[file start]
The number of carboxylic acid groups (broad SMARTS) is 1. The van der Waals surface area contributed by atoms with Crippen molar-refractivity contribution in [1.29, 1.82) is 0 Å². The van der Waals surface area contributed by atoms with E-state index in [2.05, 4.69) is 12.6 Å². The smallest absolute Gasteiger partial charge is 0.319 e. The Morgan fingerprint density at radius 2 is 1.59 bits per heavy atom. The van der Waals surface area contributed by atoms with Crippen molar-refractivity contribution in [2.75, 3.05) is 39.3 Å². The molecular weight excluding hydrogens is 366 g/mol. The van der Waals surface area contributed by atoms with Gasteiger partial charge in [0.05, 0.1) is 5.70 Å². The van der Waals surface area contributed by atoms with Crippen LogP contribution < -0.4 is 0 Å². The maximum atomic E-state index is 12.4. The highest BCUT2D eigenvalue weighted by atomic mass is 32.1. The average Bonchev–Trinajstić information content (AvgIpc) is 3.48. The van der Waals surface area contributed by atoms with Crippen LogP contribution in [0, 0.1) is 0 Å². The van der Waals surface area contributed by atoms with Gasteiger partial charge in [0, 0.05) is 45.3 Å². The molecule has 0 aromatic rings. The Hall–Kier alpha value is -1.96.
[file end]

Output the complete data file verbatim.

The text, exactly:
The number of carboxylic acid groups (broad SMARTS) is 1. The van der Waals surface area contributed by atoms with Crippen molar-refractivity contribution in [1.29, 1.82) is 0 Å². The van der Waals surface area contributed by atoms with E-state index in [2.05, 4.69) is 12.6 Å². The smallest absolute Gasteiger partial charge is 0.319 e. The Morgan fingerprint density at radius 2 is 1.59 bits per heavy atom. The van der Waals surface area contributed by atoms with Crippen molar-refractivity contribution in [2.75, 3.05) is 39.3 Å². The molecular weight excluding hydrogens is 366 g/mol. The van der Waals surface area contributed by atoms with Gasteiger partial charge in [0.05, 0.1) is 5.70 Å². The van der Waals surface area contributed by atoms with Crippen LogP contribution < -0.4 is 0 Å². The maximum atomic E-state index is 12.4. The highest BCUT2D eigenvalue weighted by atomic mass is 32.1. The average Bonchev–Trinajstić information content (AvgIpc) is 3.48. The van der Waals surface area contributed by atoms with Crippen LogP contribution in [0, 0.1) is 0 Å². The van der Waals surface area contributed by atoms with Gasteiger partial charge in [0, 0.05) is 45.3 Å². The molecule has 0 aromatic rings. The Hall–Kier alpha value is -1.96.